Time to Explore:
The long days of summer, with the sun rising at 6:30 AM and setting close to 10:00 PM, lend themselves to unhurried, lengthy swatches of time. These hours can hold many opportunities for children and adults to engage in unfamiliar activities and discover new skills. Time for free play and exploration is a commodity during our workaday, technology-filled lives, but Camp Klicek in Malejovice, Czech Republic provides exactly this to children and families affected by illness and loss.
In the photo above, two seven-year-old boys get their hands on a saw, as they break down a tree branch in preparation for the campfire that all the campers will enjoy. Besides being fun, the boys are building their muscles and coordination, getting some great proprioceptive feedback, practicing cooperation and self regulation, not to mention problem solving. Their self esteem gets a healthy boost as they accomplish something new and contribute the the camp community. These are some of the attributes of spontaneous play that adults should take note of as we consider the developmental, social and emotional needs of all children
Sometimes structured games can lend themselves to learning through play that is so much fun that kids forget that they are learning. On this day, the campers were divided into three teams, and each team had four tasks to compete. They had to find a way to measure a liter of liquid, a kilo of sand, the length of a meter, and the span of a minute, all without the use of measuring devices. The camp was alive with children gathering sticks, pouring water, scooping sand into sacks and counting out loud and in their heads, as the teams competed to see who could get the closest to the actual measurement.
On another day, volunteers from the Accace Corporation brought a day of activities to the campers. In the morning, they set up tables in the summer garden and mess tent, including paper arts and crafts, flower pot decorating, a drink mixing table with great recipes for virgin mojitos, margaritas and pina coladas, and a beauty salon station with face, body, and nail painting. Kids explored their artistic sides and wore their art with pride.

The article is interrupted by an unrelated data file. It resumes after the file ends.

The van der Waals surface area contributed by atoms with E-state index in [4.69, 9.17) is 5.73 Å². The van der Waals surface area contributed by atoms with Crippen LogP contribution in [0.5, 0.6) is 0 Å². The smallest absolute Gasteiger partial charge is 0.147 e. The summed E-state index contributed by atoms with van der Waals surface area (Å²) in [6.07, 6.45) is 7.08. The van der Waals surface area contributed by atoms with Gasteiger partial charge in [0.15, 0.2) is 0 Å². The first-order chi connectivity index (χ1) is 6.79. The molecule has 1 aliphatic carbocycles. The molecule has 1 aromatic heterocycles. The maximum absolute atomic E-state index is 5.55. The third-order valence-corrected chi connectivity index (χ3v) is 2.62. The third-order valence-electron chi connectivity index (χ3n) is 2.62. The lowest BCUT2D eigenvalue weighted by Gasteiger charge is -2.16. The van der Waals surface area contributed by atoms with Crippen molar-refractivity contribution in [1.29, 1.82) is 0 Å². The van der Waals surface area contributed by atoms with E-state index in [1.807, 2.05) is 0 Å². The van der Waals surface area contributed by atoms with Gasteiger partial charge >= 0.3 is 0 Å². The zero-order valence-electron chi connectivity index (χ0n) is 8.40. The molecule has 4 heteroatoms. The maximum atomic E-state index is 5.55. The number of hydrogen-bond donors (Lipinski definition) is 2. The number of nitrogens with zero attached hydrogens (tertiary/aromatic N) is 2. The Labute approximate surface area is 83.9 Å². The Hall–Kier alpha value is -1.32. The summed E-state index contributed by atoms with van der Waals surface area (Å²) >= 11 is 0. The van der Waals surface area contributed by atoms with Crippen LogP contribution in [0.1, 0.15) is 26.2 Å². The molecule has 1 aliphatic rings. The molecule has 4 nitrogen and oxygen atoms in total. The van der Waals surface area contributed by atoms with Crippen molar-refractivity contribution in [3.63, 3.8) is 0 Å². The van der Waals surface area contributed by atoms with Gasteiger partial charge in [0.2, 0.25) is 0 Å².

In the afternoon, the company volunteers set up an activity course in the forest, replicating what is entailed in working for a big company. My favorite station was the accounting department, where the employee had to take a fist-full of invoices and chase after the client to whack them with the papers to make them pay their bills!
And the other one I loved was a station where kids were taught the art of communication. They were told that communication is the lynchpin of success, and in order to practice communication skills, they had to stand on one side of an easel and describe a picture to their coworker on the other side, who had to paint of draw what that person was describing. It was a tough but very fun challenge for the kids.
In yet another station, the children ran through the forrest balancing cups of coffee they had made for their boss, trying to get to their boss’s office to sign power of attorney documents without spilling a drop.
Sharing Skills With Others
Many of the campers had their own skills to share and teach. Here are several of them, starting with an 18-year-old who made up a rap song on the spot.
One 14-year-old camper had a lot of skills, including bugle playing, fire breathing (So sad I didn’t get that on film!!), and archery. Here he is teaching another teen how to shoot a bow and arrow.
This young magician taught us all how to get a 100 Crown bill out from under a beer bottle without touching the money or the beer.
This artist created a virtual masterpiece depicting several scenes on one ceramic pot.
And even the youngest of the campers showed their talents. Whether it was my lunch-mate practicing his English, or a shy kid joining in on a new ly introduced American game of “Happy Salmon”, the kids never ceased to amaze me with their willingness to take risks, learn and share. I watched with admiration as this 6-year-old moved with the utmost patience and precision in a game of pick up sticks.
Nothing raises kids up to their potential the way play does. You can see the pride glowing as their self esteem grows by the second. And I feel so blessed to witness and participate in this play at Camp Klicek! Happy Summer!
2 thoughts on “What Am I Good At? Building Self Esteem through Play at Camp Klicek in the Czech Republic”
Thank you for sharing! This was very nice and interesting to read.
I hope you’re well!! Coming to NY in march 13. Ate you there by then?
All the best
> 15 aug. 2019 kl. 14:10 skrev PediaPlay : > > >
Hi Ann. Thank you for following my blog. I am well and hope you are too. Yes I hope to be in NYC then. I would love to see you and hear about the practicum first hand. Please email me closer to the date. Happy Summer.